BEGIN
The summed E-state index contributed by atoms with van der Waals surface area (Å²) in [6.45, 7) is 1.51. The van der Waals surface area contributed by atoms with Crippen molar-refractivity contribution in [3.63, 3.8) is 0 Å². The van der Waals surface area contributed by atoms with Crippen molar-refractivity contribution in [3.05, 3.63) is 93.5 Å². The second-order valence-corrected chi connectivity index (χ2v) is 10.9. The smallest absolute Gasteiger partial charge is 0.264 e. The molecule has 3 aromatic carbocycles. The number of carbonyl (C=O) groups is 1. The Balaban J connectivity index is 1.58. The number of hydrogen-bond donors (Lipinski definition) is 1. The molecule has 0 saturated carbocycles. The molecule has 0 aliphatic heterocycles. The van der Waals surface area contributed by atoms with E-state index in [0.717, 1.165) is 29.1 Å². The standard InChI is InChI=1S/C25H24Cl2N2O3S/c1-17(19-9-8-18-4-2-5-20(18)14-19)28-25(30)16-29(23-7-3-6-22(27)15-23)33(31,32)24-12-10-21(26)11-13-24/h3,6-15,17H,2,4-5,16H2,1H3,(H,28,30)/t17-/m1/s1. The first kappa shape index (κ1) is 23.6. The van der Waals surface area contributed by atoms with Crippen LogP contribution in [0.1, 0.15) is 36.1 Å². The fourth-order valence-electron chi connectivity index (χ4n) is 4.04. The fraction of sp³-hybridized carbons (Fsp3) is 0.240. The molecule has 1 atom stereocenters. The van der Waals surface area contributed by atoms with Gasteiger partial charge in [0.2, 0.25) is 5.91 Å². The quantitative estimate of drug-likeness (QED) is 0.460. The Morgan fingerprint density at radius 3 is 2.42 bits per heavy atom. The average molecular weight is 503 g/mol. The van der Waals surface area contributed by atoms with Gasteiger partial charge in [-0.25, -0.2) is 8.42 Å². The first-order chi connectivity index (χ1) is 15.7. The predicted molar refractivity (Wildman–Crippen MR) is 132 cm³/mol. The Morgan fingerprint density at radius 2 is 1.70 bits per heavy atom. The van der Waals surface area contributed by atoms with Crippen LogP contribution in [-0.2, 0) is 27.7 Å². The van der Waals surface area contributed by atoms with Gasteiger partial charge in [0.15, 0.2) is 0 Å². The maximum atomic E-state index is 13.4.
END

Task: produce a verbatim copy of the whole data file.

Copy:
The summed E-state index contributed by atoms with van der Waals surface area (Å²) in [6.45, 7) is 1.51. The van der Waals surface area contributed by atoms with Crippen molar-refractivity contribution in [3.63, 3.8) is 0 Å². The van der Waals surface area contributed by atoms with Crippen molar-refractivity contribution in [3.05, 3.63) is 93.5 Å². The second-order valence-corrected chi connectivity index (χ2v) is 10.9. The smallest absolute Gasteiger partial charge is 0.264 e. The molecule has 3 aromatic carbocycles. The number of carbonyl (C=O) groups is 1. The Balaban J connectivity index is 1.58. The number of hydrogen-bond donors (Lipinski definition) is 1. The molecule has 0 saturated carbocycles. The molecule has 0 aliphatic heterocycles. The van der Waals surface area contributed by atoms with E-state index in [0.717, 1.165) is 29.1 Å². The standard InChI is InChI=1S/C25H24Cl2N2O3S/c1-17(19-9-8-18-4-2-5-20(18)14-19)28-25(30)16-29(23-7-3-6-22(27)15-23)33(31,32)24-12-10-21(26)11-13-24/h3,6-15,17H,2,4-5,16H2,1H3,(H,28,30)/t17-/m1/s1. The first kappa shape index (κ1) is 23.6. The van der Waals surface area contributed by atoms with Crippen LogP contribution in [0.1, 0.15) is 36.1 Å². The fourth-order valence-electron chi connectivity index (χ4n) is 4.04. The fraction of sp³-hybridized carbons (Fsp3) is 0.240. The molecule has 1 atom stereocenters. The van der Waals surface area contributed by atoms with Gasteiger partial charge in [0.2, 0.25) is 5.91 Å². The quantitative estimate of drug-likeness (QED) is 0.460. The Morgan fingerprint density at radius 3 is 2.42 bits per heavy atom. The average molecular weight is 503 g/mol. The van der Waals surface area contributed by atoms with Gasteiger partial charge in [-0.25, -0.2) is 8.42 Å². The first-order chi connectivity index (χ1) is 15.7. The predicted molar refractivity (Wildman–Crippen MR) is 132 cm³/mol. The Morgan fingerprint density at radius 2 is 1.70 bits per heavy atom. The van der Waals surface area contributed by atoms with Crippen LogP contribution in [-0.2, 0) is 27.7 Å². The van der Waals surface area contributed by atoms with Gasteiger partial charge in [0.15, 0.2) is 0 Å². The maximum atomic E-state index is 13.4.